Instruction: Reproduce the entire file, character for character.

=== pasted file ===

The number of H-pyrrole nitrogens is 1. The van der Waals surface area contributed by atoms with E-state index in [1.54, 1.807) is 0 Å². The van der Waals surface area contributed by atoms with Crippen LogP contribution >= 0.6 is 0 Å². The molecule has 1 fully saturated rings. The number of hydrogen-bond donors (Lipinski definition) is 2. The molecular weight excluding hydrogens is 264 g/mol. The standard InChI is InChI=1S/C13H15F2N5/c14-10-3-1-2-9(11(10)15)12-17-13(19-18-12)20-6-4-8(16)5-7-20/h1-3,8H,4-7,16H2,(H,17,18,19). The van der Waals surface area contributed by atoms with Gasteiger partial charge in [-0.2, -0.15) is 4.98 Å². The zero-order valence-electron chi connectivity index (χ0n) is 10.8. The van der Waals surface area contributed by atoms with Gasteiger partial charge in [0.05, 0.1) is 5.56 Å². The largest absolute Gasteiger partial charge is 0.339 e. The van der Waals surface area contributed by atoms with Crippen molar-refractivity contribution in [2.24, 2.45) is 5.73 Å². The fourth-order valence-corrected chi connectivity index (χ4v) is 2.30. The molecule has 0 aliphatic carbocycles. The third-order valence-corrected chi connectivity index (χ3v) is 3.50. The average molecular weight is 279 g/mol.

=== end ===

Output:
The number of H-pyrrole nitrogens is 1. The van der Waals surface area contributed by atoms with E-state index in [1.54, 1.807) is 0 Å². The van der Waals surface area contributed by atoms with Crippen LogP contribution >= 0.6 is 0 Å². The molecule has 1 fully saturated rings. The number of hydrogen-bond donors (Lipinski definition) is 2. The molecular weight excluding hydrogens is 264 g/mol. The standard InChI is InChI=1S/C13H15F2N5/c14-10-3-1-2-9(11(10)15)12-17-13(19-18-12)20-6-4-8(16)5-7-20/h1-3,8H,4-7,16H2,(H,17,18,19). The van der Waals surface area contributed by atoms with Gasteiger partial charge in [-0.2, -0.15) is 4.98 Å². The zero-order valence-electron chi connectivity index (χ0n) is 10.8. The van der Waals surface area contributed by atoms with Gasteiger partial charge in [0.05, 0.1) is 5.56 Å². The largest absolute Gasteiger partial charge is 0.339 e. The van der Waals surface area contributed by atoms with Crippen molar-refractivity contribution in [2.24, 2.45) is 5.73 Å². The fourth-order valence-corrected chi connectivity index (χ4v) is 2.30. The molecule has 0 aliphatic carbocycles. The third-order valence-corrected chi connectivity index (χ3v) is 3.50. The average molecular weight is 279 g/mol.